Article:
For his part, Olt isn’t concerned with the high K-rate, something that’s always been a part of his game, even when things were going right.

“It’s been great,” Olt said of his time with Iowa. “Even my strikeouts are completely different than they were in the big leagues. I’m not afraid to get two strikes on me, I’m not afraid to work the count. A lot of my strikeouts are 3-2 and a battle and the pitcher just makes a good pitch. I can live with that, but I couldn’t live with what I was doing up there. I was beating myself, I wasn’t letting the pitcher beat me.”

Olt admitted that the intermittent playing time he was getting in the big leagues did affect his ability to get in a rhythm and fix his issues. But he also pointed out that it’s just a bit easier to work through problems in the minors, where the pressure of trying to stay in the lineup and justify his roster spot isn’t nearly as crushing.

“I was up there trying to work with things during the game to try and fix it and really, my head was spinning,” Olt said. “It’s not that the games don’t count here, but I’m able to face a little less pressure to get things going, so I think that helps. And I was able to get the back-to-back-to-back at-bats in games and that helps too.

“Confidence is the biggest part of baseball. When you’re thinking negative thoughts in baseball, you’re gonna have negative results. And that’s kind of how it was up in the big leagues, it was a lot of negative thoughts from me. And just knowing that that’s not the way I play and I’m capable of way more. So that kind of got to me. I definitely have a lot of confidence now and I really feel like that player I was back in 2012.”

Olt said that immediately upon arriving in Iowa, he began working with Iowa hitting coach, Brian Harper. Harper pointed out that Olt didn’t need to incorporate any extra power in his swing, so they toned down his leg kick, which can often lead to player’s having timing issues, especially when not getting regular playing time. Harper also noticed that Olt was letting his front side was open up early, making his swing long and causing his head to move, thus not allowing Olt to keep his eye on the ball as it approached the zone.

“When you’re in the big leagues and you’re not playing all the time, then you press and you struggle, there are lot of mental things going on, you lose confidence and everything,” Harper said. “So, I wanted to, first of all, get his confidence back, then just change little things. Trying to get him to just slow his body down so his hands work better, he’s done a great job of making adjustments. He’s making what I call, ‘in at-bat adjustments.’ He’ll take a bad swing, then adjust in that at-bat and then take a good swing. A lot of it is in your head. You have to just relax your body, just relax and see that ball, then that allows your swing to be in the right position. He’s making some good mental adjustments.”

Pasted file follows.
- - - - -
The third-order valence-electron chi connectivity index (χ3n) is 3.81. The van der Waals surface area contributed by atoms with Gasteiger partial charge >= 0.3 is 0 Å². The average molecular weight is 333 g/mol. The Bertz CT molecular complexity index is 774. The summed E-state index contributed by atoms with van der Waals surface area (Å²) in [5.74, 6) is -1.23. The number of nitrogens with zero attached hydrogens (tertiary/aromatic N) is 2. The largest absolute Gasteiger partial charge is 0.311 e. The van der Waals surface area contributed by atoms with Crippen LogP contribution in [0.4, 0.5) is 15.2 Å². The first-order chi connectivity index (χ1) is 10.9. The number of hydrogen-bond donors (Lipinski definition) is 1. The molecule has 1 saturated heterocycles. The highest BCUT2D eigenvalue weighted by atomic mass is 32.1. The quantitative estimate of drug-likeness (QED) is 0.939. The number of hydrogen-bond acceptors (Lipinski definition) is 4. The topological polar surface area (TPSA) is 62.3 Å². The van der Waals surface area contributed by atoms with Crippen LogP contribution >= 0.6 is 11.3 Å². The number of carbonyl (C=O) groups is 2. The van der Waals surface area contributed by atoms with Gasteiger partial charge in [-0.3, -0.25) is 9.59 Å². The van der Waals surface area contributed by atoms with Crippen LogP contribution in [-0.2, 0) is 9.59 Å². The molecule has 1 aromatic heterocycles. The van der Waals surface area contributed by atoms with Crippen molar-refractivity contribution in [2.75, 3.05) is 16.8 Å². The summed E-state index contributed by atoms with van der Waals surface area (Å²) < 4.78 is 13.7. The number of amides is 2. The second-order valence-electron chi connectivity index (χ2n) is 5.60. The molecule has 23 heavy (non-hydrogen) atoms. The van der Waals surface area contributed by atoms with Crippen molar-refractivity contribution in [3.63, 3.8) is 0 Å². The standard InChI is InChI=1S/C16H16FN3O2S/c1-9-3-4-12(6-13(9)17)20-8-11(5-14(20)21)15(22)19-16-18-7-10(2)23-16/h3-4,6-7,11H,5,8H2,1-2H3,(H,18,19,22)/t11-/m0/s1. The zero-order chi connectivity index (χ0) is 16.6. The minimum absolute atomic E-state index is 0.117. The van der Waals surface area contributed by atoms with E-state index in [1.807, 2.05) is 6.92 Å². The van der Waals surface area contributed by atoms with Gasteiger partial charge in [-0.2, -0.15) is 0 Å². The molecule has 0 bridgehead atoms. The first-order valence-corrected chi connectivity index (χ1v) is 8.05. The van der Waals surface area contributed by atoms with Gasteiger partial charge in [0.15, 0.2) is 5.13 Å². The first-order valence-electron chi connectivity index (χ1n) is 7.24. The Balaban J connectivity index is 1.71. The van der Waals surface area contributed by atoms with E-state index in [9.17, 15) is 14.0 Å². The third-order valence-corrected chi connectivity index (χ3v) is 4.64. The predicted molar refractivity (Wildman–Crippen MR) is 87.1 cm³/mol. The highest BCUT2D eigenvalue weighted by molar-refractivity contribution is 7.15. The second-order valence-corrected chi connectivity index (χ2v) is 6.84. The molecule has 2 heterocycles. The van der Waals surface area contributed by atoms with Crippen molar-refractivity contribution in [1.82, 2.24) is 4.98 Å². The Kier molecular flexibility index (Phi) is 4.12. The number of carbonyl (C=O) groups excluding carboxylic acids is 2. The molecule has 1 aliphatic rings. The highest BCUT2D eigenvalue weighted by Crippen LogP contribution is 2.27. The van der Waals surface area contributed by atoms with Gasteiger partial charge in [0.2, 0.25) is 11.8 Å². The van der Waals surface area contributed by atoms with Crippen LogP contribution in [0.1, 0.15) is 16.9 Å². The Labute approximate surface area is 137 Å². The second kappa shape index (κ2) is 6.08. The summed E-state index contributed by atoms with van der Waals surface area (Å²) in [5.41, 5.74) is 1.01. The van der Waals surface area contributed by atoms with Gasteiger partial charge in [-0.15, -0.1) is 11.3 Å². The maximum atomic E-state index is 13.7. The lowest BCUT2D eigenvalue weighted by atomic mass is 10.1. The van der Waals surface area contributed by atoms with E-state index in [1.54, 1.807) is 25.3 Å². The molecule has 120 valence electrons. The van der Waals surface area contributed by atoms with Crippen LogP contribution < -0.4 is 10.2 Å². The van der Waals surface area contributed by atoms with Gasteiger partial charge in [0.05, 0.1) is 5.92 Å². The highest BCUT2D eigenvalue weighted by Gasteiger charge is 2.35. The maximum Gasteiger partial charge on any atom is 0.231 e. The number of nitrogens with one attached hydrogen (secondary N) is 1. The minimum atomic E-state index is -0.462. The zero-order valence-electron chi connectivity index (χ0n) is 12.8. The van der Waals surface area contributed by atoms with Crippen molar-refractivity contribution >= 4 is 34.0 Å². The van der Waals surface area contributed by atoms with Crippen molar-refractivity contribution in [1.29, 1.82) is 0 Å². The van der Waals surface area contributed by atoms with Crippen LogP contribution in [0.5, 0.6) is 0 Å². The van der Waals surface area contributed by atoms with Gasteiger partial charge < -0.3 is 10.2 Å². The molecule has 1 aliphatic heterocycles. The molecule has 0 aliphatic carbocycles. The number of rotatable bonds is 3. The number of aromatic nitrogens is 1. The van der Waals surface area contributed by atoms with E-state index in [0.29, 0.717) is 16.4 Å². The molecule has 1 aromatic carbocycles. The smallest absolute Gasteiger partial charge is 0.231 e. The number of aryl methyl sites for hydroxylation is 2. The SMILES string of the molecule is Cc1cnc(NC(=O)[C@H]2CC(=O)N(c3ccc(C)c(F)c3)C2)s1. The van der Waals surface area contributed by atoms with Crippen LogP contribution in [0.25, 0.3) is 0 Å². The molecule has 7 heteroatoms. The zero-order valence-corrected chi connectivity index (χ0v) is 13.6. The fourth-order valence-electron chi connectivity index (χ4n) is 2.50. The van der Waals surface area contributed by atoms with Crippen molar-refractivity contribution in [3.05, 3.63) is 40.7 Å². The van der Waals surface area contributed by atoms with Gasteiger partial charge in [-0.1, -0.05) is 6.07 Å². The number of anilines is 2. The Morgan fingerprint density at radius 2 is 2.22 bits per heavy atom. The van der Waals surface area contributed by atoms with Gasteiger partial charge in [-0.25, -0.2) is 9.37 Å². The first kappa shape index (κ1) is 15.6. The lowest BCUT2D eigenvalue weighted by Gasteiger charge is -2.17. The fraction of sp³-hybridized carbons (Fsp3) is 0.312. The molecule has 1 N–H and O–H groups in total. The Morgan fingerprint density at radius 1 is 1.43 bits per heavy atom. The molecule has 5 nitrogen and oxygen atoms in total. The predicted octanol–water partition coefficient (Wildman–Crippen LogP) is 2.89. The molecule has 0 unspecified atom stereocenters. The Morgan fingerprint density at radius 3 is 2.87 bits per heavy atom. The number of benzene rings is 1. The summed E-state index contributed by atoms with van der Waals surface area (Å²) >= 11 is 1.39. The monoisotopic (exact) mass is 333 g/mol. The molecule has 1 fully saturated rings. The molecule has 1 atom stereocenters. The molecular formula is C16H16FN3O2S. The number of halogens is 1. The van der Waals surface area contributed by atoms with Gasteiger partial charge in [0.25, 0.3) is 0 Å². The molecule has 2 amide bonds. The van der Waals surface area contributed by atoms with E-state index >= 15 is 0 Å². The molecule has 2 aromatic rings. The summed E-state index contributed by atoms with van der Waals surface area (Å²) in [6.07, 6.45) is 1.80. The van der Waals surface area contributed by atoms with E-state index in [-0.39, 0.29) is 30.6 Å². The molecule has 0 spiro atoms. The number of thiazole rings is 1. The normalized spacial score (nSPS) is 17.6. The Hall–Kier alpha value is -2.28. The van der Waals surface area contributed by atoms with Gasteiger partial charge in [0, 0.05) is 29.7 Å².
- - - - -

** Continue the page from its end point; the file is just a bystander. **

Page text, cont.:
Harper added that Olt came down to the minors with the right attitude and is doing all the right things to make sure he gets back to the big league club and find success.

“He really wants to do good and he’s a real teachable kid,” Harper said. “He came down here not at all bitter or upset, he realized he needed to make adjustments to get back there and get better. He has a great attitude, so it’s been real easy for him because he wanted to make some changes. It’s hard when you’re up in the big leagues to make a lot of changes because you’re scrambling to keep your job, you’re scrambling to survive, basically. So I think the atmosphere here is a little more conducive to experimenting and learning.”

While Olt’s numbers and attitude appear to be that of someone once again headed down the right path, one has to wonder if that path leads to a future with the Cubs. Olt’s primarily been at first base and DH while in Iowa. At Wrigley, first base is presently filled by all-star Anthony Rizzo, who isn’t going anywhere in the near future, and there is no DH in the National League. As far as returning to third base, the Cubs still believe top prospect Kris Bryant can stick at the hot corner and his arrival is likely coming sometime early next season, possibly eliminating another option for Olt if he were to return to the majors.

However, right now Olt isn’t worrying about those things. He’s working on getting himself back on track, with a likely return coming in September, and from there, he believes the rest will work itself out.

“That’s the only thing I can do, focus on getting myself right,” Olt said, adding that he’s been very comfortable playing at first. “It’s always good to be versatile. I’m just worried about getting my swing right and if I can be in a good spot, hopefully we can figure something out down the road. Other than that, I’m just working on getting better.”